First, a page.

New York’s passing of the “Rape is Rape” bill in June displayed progress for survivors of rape and sexual assault throughout the state. Led by Lydia Cuomo, a NYC teacher who was raped by a city police officer, Lydia fought New York’s narrow view of what constitutes rape for trail.
Previous to the bill, a person would have to prove that there was vaginal rape to qualify under the law; otherwise, any other means such as anal and oral was only considered a criminal sexual conduct charge. In an eloquent discussion of the violation that the attack left behind, Ms. Cuomo went public in order to advocate for the change so that others would not face a “hung jury” because they couldn’t prove “full vaginal penetration.” Ms. Cuomo led the charge to Albany, where Aravella Simotas sponsored the bill in the assembly.
Ms. Cuomo reminds us of another important piece when dealing with rape and sexual assault. “I don’t want to be labeled as a victim.” These courageous survivors of crimes can often face multiple trauma related effects from the event. Risk of pregnancy, STDs, PTSD, and other physical and psychological impacts can plague these people(men and women) for years. The legal system all too punishes those who were attacked, and justice is not a given. Due to action of those who lived near the event, Ms. Cuomo was lucky to have police show up before Michael Pena, her attacker, could flee. Still, conviction was not guaranteed, and it wasn’t until a second court proceeding that Mr. Pena was also sentenced for rape.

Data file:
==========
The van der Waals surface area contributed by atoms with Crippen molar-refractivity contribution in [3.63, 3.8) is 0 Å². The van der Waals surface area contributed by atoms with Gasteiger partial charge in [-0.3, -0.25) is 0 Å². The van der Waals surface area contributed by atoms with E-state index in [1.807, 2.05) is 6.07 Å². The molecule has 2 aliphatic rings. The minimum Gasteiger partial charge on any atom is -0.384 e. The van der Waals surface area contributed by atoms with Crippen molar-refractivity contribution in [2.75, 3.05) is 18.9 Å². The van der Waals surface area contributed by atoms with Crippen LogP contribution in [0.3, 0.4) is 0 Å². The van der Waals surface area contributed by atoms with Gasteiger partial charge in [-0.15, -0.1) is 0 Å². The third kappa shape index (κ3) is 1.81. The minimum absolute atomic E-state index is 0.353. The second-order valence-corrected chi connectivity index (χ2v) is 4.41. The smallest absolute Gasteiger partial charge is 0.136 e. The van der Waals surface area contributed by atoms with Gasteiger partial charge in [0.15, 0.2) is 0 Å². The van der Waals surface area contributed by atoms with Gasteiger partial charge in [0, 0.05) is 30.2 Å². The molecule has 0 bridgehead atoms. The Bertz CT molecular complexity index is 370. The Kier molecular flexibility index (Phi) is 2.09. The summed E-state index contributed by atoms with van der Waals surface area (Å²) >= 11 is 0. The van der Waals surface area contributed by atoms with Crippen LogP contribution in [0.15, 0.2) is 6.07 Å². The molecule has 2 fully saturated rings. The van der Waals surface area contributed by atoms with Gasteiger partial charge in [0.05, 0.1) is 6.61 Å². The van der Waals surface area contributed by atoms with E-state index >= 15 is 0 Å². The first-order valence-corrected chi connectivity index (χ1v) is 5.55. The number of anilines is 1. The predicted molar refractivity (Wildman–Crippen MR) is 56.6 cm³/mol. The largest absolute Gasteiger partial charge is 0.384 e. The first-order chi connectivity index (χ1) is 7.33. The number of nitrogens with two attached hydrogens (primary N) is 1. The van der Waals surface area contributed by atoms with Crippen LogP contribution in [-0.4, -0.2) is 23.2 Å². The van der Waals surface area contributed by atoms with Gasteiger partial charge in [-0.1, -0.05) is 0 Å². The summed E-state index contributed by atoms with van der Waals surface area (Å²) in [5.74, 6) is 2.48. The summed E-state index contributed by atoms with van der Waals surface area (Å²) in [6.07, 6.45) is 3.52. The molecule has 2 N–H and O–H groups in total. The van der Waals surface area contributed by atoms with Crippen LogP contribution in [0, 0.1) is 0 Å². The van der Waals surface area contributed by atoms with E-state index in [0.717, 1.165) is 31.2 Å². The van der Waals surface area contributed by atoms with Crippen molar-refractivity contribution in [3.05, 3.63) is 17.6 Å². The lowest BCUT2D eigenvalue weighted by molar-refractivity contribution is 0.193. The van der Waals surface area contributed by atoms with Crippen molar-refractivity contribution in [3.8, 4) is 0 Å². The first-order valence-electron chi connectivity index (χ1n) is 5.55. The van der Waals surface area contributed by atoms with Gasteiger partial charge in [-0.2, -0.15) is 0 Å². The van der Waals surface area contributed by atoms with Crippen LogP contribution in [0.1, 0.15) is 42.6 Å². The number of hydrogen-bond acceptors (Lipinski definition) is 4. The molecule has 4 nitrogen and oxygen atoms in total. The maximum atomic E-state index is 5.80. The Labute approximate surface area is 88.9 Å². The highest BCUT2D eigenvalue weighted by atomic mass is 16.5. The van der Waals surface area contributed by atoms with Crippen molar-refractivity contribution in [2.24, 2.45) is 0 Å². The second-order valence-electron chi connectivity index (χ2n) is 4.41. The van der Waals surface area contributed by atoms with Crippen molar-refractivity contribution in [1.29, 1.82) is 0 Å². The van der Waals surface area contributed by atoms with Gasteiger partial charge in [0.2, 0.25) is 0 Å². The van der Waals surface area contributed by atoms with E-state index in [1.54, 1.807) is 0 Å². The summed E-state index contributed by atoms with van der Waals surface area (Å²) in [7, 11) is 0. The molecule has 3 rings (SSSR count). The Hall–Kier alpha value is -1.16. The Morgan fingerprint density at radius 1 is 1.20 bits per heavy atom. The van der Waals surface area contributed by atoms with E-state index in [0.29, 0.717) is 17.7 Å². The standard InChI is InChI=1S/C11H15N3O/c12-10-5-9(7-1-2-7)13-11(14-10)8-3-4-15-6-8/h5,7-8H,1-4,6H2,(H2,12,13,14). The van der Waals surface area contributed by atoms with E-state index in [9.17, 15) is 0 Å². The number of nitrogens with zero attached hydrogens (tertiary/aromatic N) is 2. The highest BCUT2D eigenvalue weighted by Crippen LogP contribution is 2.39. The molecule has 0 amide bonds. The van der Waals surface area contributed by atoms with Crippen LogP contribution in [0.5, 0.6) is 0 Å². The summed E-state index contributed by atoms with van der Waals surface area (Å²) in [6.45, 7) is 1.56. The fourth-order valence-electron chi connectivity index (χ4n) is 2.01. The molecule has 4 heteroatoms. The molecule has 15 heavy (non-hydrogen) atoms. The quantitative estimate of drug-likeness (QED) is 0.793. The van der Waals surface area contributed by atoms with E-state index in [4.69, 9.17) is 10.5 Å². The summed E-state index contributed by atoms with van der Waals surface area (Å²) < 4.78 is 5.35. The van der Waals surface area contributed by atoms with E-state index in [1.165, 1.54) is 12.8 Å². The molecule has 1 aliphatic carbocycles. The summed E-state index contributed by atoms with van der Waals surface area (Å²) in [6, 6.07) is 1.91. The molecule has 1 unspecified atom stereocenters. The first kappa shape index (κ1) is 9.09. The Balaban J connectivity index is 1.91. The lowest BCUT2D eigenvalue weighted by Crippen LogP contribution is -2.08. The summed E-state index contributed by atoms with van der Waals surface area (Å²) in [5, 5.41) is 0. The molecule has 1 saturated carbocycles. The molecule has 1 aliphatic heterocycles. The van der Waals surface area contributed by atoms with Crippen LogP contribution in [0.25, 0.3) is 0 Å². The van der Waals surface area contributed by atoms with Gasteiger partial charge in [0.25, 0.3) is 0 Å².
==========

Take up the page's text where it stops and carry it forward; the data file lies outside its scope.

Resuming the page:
Every year, roughly 208,000 people in the United States experience sexual assault. More than half are never reported to the police, and fewer still receive adequate justice. It I important to know there is help. If you experience any sort of sexual assault, or even if you are not sure, please reach out. A confidential hotline 1.800.656.HOPE(4673) could help guide you. So many people do not realize the extent of what sexual assault or rape could mean. Remember that any unwanted or uninvited sexual attention or act constitutes assault. You have the right to help. We can work together to stop sexual assault. Great thanks to people like Lydia Cuomo for her bravery in this fight, and to Aravella Simotas for taking up the cause and bringing it to policy.
By: Courtney Kidd
Our authors want to hear from you! Click to leave a comment